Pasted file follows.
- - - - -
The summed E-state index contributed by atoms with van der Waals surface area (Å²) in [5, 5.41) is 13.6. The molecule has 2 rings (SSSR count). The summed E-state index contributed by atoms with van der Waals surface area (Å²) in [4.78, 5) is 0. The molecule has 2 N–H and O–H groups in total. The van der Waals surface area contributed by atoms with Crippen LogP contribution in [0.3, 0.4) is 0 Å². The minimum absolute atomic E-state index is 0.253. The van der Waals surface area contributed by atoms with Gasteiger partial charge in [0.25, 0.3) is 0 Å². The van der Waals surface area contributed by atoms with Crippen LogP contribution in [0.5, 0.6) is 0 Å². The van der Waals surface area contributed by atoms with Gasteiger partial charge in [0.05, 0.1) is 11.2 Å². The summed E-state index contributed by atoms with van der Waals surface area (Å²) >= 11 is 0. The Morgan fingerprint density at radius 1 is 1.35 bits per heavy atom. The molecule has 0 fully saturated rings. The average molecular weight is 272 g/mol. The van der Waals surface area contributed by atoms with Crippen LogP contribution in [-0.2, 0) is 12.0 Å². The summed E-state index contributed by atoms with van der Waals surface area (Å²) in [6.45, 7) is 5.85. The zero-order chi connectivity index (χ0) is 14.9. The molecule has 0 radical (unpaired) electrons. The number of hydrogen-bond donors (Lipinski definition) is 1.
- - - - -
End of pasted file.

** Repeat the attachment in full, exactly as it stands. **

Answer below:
The summed E-state index contributed by atoms with van der Waals surface area (Å²) in [5, 5.41) is 13.6. The molecule has 2 rings (SSSR count). The summed E-state index contributed by atoms with van der Waals surface area (Å²) in [4.78, 5) is 0. The molecule has 2 N–H and O–H groups in total. The van der Waals surface area contributed by atoms with Crippen LogP contribution in [0.3, 0.4) is 0 Å². The minimum absolute atomic E-state index is 0.253. The van der Waals surface area contributed by atoms with Gasteiger partial charge in [0.25, 0.3) is 0 Å². The van der Waals surface area contributed by atoms with Crippen LogP contribution in [0.5, 0.6) is 0 Å². The van der Waals surface area contributed by atoms with Gasteiger partial charge in [0.05, 0.1) is 11.2 Å². The summed E-state index contributed by atoms with van der Waals surface area (Å²) >= 11 is 0. The Morgan fingerprint density at radius 1 is 1.35 bits per heavy atom. The molecule has 0 fully saturated rings. The average molecular weight is 272 g/mol. The van der Waals surface area contributed by atoms with Crippen LogP contribution in [-0.2, 0) is 12.0 Å². The summed E-state index contributed by atoms with van der Waals surface area (Å²) in [6.45, 7) is 5.85. The zero-order chi connectivity index (χ0) is 14.9. The molecule has 0 radical (unpaired) electrons. The number of hydrogen-bond donors (Lipinski definition) is 1.